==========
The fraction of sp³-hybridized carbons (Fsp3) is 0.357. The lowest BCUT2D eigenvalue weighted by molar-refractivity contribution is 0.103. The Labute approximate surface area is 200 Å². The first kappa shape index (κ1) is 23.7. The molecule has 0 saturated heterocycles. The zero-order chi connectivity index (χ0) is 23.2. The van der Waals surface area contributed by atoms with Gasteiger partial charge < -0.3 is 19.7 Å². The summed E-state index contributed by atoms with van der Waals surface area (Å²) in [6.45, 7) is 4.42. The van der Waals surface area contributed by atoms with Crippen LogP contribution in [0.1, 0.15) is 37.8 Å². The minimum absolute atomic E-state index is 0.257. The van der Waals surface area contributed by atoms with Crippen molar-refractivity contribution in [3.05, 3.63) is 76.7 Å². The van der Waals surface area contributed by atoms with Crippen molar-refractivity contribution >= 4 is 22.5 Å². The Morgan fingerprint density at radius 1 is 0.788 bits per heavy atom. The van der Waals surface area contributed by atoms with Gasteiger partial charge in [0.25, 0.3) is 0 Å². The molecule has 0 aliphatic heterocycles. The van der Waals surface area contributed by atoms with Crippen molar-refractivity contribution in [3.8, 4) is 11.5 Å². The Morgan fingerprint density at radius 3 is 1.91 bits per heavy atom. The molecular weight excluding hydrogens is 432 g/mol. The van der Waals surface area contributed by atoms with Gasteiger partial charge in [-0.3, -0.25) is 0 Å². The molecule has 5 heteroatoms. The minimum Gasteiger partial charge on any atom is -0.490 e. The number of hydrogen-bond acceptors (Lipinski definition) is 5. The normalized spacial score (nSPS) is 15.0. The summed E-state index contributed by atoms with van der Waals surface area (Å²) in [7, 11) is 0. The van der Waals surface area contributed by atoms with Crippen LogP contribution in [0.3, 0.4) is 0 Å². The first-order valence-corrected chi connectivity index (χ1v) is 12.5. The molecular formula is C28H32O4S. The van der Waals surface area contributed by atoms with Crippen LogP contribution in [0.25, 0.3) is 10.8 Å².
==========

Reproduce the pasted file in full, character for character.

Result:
The fraction of sp³-hybridized carbons (Fsp3) is 0.357. The lowest BCUT2D eigenvalue weighted by molar-refractivity contribution is 0.103. The Labute approximate surface area is 200 Å². The first kappa shape index (κ1) is 23.7. The molecule has 0 saturated heterocycles. The zero-order chi connectivity index (χ0) is 23.2. The van der Waals surface area contributed by atoms with Gasteiger partial charge < -0.3 is 19.7 Å². The summed E-state index contributed by atoms with van der Waals surface area (Å²) in [6.45, 7) is 4.42. The van der Waals surface area contributed by atoms with Crippen LogP contribution in [0.1, 0.15) is 37.8 Å². The minimum absolute atomic E-state index is 0.257. The van der Waals surface area contributed by atoms with Crippen molar-refractivity contribution in [3.05, 3.63) is 76.7 Å². The van der Waals surface area contributed by atoms with Crippen molar-refractivity contribution >= 4 is 22.5 Å². The Morgan fingerprint density at radius 1 is 0.788 bits per heavy atom. The van der Waals surface area contributed by atoms with Gasteiger partial charge in [0.25, 0.3) is 0 Å². The molecule has 0 aliphatic heterocycles. The van der Waals surface area contributed by atoms with Crippen molar-refractivity contribution in [3.8, 4) is 11.5 Å². The Morgan fingerprint density at radius 3 is 1.91 bits per heavy atom. The molecular weight excluding hydrogens is 432 g/mol. The van der Waals surface area contributed by atoms with Gasteiger partial charge in [-0.3, -0.25) is 0 Å². The molecule has 5 heteroatoms. The minimum Gasteiger partial charge on any atom is -0.490 e. The number of hydrogen-bond acceptors (Lipinski definition) is 5. The normalized spacial score (nSPS) is 15.0. The summed E-state index contributed by atoms with van der Waals surface area (Å²) in [7, 11) is 0. The van der Waals surface area contributed by atoms with Crippen LogP contribution in [0.3, 0.4) is 0 Å². The first-order valence-corrected chi connectivity index (χ1v) is 12.5. The molecular formula is C28H32O4S. The van der Waals surface area contributed by atoms with Crippen LogP contribution in [0.25, 0.3) is 10.8 Å².